Fr. William Aquinas Hinnebusch, O.P., of the Province of St. Joseph, died on January 12, 1981. His younger brother John Frederick Hinnebusch, O.P., provides a brief account of his life and work as a Dominican historian here.
His short book on Dominican Spirituality includes the following story about the prayer of St. Albert the Great:
St. Albert, the greatest scholar of his generation, was also a saint, and formed a saint. Here is how Thomas of Cantimprè, one of Albert’s Dominican students, describes his teacher:
“As a student over a long period, I have seen and noted that almost every day for many years when Master Albert was regent of theology, he so devoted himself to prayer, day and night, that he recited the 150 psalms of David every day.”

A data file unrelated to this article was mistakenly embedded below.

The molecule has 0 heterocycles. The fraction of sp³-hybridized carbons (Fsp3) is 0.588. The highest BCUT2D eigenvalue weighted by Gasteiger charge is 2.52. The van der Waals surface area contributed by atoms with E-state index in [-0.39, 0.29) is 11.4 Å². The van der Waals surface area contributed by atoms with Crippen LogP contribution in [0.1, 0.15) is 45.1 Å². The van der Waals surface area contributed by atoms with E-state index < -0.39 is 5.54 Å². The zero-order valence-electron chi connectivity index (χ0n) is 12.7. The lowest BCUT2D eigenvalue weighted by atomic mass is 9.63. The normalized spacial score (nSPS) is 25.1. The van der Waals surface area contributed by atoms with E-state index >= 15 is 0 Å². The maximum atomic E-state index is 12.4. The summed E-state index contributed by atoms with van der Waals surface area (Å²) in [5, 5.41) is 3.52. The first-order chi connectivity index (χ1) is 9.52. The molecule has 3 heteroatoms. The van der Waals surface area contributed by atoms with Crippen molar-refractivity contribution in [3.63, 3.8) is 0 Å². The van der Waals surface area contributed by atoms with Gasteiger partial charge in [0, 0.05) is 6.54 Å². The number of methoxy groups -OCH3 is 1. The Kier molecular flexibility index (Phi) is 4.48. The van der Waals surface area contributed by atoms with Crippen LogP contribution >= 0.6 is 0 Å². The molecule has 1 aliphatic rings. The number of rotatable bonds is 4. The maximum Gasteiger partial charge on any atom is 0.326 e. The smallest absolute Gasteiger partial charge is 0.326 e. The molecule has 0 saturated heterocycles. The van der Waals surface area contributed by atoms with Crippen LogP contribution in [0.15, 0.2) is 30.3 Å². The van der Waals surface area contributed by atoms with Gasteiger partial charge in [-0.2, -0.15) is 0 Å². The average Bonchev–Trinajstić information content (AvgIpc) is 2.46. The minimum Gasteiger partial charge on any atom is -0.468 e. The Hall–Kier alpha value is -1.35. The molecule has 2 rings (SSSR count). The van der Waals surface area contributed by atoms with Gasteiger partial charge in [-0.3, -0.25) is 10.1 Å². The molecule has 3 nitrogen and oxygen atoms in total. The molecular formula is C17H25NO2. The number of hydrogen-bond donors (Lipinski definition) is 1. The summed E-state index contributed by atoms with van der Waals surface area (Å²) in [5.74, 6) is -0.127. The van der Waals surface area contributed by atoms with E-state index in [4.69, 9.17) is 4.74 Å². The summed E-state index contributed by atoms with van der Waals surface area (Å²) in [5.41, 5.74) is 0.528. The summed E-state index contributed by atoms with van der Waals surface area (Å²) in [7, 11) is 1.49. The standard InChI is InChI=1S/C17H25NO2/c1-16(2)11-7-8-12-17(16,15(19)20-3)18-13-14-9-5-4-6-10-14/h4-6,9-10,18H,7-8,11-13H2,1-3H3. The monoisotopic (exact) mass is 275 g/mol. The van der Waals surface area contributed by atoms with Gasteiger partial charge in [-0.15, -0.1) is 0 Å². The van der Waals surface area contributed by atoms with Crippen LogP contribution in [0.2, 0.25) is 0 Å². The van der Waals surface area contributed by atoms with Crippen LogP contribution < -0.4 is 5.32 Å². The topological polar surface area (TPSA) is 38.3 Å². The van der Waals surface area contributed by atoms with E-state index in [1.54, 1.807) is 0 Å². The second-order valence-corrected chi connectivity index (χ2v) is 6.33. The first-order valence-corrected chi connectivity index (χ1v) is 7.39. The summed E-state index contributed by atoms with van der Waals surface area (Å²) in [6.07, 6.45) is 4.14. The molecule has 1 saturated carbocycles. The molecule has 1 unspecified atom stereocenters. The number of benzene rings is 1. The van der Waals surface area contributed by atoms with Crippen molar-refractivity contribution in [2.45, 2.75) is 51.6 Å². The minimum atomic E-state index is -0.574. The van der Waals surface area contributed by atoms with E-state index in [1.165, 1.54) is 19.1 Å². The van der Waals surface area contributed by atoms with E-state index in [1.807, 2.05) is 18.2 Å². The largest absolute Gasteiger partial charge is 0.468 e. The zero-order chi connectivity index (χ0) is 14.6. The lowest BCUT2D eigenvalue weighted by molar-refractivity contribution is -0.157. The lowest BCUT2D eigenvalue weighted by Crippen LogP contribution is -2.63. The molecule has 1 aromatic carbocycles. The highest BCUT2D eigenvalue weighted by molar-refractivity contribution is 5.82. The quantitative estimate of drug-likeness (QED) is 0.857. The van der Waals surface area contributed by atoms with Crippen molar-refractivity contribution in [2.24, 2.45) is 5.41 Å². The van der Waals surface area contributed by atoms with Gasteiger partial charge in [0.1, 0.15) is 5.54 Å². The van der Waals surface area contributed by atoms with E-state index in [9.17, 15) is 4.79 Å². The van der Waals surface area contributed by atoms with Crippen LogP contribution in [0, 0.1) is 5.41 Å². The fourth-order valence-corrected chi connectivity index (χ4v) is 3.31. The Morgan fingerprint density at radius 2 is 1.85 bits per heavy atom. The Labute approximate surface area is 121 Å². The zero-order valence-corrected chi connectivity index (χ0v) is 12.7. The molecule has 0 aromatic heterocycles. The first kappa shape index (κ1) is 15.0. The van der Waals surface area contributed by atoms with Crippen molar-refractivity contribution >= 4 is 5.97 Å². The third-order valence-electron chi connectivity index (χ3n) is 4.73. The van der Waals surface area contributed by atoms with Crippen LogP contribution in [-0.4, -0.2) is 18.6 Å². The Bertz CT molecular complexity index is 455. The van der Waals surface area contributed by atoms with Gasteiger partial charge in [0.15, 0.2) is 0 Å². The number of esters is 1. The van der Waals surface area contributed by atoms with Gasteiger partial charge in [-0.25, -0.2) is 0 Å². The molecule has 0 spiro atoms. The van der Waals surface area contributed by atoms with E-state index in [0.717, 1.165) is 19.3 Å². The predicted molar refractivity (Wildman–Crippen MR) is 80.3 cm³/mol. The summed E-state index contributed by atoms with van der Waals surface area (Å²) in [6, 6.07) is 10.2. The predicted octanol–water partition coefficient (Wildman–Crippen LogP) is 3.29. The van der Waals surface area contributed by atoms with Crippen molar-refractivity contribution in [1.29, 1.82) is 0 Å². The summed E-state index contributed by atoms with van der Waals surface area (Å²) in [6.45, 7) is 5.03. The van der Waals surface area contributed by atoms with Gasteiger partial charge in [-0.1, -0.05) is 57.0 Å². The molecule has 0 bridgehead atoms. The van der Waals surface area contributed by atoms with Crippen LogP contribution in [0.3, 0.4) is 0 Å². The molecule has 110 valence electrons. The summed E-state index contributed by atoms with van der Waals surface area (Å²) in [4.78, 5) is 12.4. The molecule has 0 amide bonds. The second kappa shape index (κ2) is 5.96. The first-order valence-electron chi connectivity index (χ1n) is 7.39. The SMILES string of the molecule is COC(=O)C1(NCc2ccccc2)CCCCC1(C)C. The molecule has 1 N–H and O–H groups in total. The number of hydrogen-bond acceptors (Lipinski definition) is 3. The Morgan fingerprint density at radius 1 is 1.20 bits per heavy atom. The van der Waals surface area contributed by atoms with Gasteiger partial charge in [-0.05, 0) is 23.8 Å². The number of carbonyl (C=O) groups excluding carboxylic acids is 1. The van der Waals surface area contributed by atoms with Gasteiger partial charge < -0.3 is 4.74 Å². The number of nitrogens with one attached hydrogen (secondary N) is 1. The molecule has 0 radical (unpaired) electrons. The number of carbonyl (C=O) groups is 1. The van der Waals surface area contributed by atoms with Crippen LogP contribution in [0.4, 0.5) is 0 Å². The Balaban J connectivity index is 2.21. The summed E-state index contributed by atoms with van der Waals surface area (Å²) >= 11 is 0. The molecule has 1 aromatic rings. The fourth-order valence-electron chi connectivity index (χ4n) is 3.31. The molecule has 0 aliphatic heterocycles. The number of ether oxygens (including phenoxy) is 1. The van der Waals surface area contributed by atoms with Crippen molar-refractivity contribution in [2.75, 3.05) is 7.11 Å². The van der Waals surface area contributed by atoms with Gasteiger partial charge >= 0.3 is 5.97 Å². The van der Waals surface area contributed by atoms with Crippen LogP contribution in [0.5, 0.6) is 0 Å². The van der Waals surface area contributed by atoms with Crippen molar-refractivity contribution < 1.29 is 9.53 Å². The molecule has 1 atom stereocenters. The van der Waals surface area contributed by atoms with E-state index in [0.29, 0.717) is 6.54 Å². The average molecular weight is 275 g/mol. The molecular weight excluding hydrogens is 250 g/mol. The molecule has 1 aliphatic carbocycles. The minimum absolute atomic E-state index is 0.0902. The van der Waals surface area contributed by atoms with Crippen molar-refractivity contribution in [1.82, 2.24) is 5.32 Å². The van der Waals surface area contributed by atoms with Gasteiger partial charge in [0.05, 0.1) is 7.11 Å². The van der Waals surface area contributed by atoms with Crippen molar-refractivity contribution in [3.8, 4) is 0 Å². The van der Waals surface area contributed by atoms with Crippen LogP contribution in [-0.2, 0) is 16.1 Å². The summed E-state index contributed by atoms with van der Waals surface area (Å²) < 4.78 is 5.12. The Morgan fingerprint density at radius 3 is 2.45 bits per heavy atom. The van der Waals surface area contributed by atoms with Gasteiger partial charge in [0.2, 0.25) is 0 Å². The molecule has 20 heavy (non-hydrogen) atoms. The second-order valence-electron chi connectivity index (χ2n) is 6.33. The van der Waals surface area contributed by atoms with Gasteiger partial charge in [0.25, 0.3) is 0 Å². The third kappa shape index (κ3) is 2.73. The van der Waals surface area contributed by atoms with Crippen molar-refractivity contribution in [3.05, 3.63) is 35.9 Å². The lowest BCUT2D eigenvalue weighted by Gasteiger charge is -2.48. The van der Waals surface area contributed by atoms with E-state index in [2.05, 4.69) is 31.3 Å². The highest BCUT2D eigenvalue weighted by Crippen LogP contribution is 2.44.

Some modern authors, commenting on this passage, say that Cantimprè must have made a mistake; he meant the seven penitential psalms, not the psalter. But he was a learned friar; he knew much better than we do, from personal experience, what the seven penitential psalms and the psalter are. There is only one psalter and it is composed of the 150 psalms of David. But Albert was not distracted by the noises and diversions of modern life. Then Cantimprè continued: “He dedicated himself to the canonical hours, his lectures, and disputations.” In fact, he used a word that drawing-room minds might consider inelegant. Where I said “dedicated”, Cantimprè said “sweated” — Sudavit. Albert “Sweated over the canonical hours, his lectures, and disputations.” It means being supremely attentive and painstaking. Then Cantimprè concluded: “Is it any wonder that such a man, advancing in such a holy and upright way, should make more than human progress in virtue?” William of Tocco also wrote about Albert in his life of St. Thomas, telling us that, “this wonderful master offered his students simultaneously the knowledge of wisdom and the example of a holy life” — the perfect teacher.